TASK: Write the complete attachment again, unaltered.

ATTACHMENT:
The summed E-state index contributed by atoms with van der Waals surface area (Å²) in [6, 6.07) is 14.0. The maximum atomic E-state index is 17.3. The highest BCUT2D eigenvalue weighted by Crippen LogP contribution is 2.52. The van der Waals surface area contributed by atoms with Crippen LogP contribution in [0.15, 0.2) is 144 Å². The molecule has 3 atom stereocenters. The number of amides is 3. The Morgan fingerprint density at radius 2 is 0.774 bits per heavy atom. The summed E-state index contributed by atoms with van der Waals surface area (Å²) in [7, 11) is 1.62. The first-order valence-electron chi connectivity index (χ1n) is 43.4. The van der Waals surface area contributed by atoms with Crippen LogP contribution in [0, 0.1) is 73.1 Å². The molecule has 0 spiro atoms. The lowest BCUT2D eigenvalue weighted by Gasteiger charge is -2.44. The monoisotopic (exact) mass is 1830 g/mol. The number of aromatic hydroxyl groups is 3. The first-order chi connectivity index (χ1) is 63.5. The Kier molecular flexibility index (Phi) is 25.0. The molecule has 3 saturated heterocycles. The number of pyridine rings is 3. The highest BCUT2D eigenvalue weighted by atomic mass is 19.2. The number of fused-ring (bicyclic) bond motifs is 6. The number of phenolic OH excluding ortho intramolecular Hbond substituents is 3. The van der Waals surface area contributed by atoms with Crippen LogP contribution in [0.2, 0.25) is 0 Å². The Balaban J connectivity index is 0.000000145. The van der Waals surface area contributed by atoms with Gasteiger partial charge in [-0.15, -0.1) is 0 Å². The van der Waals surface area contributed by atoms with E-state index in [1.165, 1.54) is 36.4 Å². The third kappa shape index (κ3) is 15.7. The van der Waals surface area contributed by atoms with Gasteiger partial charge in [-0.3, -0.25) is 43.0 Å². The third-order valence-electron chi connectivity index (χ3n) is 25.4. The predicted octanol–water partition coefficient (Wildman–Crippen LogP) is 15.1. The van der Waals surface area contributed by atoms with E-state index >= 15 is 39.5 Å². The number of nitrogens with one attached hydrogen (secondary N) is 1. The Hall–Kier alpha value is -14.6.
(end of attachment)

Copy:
The summed E-state index contributed by atoms with van der Waals surface area (Å²) in [6, 6.07) is 14.0. The maximum atomic E-state index is 17.3. The highest BCUT2D eigenvalue weighted by Crippen LogP contribution is 2.52. The van der Waals surface area contributed by atoms with Crippen LogP contribution in [0.15, 0.2) is 144 Å². The molecule has 3 atom stereocenters. The number of amides is 3. The Morgan fingerprint density at radius 2 is 0.774 bits per heavy atom. The summed E-state index contributed by atoms with van der Waals surface area (Å²) in [7, 11) is 1.62. The first-order valence-electron chi connectivity index (χ1n) is 43.4. The van der Waals surface area contributed by atoms with Crippen LogP contribution in [0, 0.1) is 73.1 Å². The molecule has 0 spiro atoms. The lowest BCUT2D eigenvalue weighted by Gasteiger charge is -2.44. The monoisotopic (exact) mass is 1830 g/mol. The number of aromatic hydroxyl groups is 3. The first-order chi connectivity index (χ1) is 63.5. The Kier molecular flexibility index (Phi) is 25.0. The molecule has 3 saturated heterocycles. The number of pyridine rings is 3. The highest BCUT2D eigenvalue weighted by atomic mass is 19.2. The number of fused-ring (bicyclic) bond motifs is 6. The number of phenolic OH excluding ortho intramolecular Hbond substituents is 3. The van der Waals surface area contributed by atoms with Crippen LogP contribution in [0.2, 0.25) is 0 Å². The Balaban J connectivity index is 0.000000145. The van der Waals surface area contributed by atoms with Gasteiger partial charge in [-0.15, -0.1) is 0 Å². The van der Waals surface area contributed by atoms with E-state index in [1.165, 1.54) is 36.4 Å². The third kappa shape index (κ3) is 15.7. The van der Waals surface area contributed by atoms with Gasteiger partial charge in [-0.3, -0.25) is 43.0 Å². The third-order valence-electron chi connectivity index (χ3n) is 25.4. The predicted octanol–water partition coefficient (Wildman–Crippen LogP) is 15.1. The van der Waals surface area contributed by atoms with E-state index >= 15 is 39.5 Å². The number of nitrogens with one attached hydrogen (secondary N) is 1. The Hall–Kier alpha value is -14.6.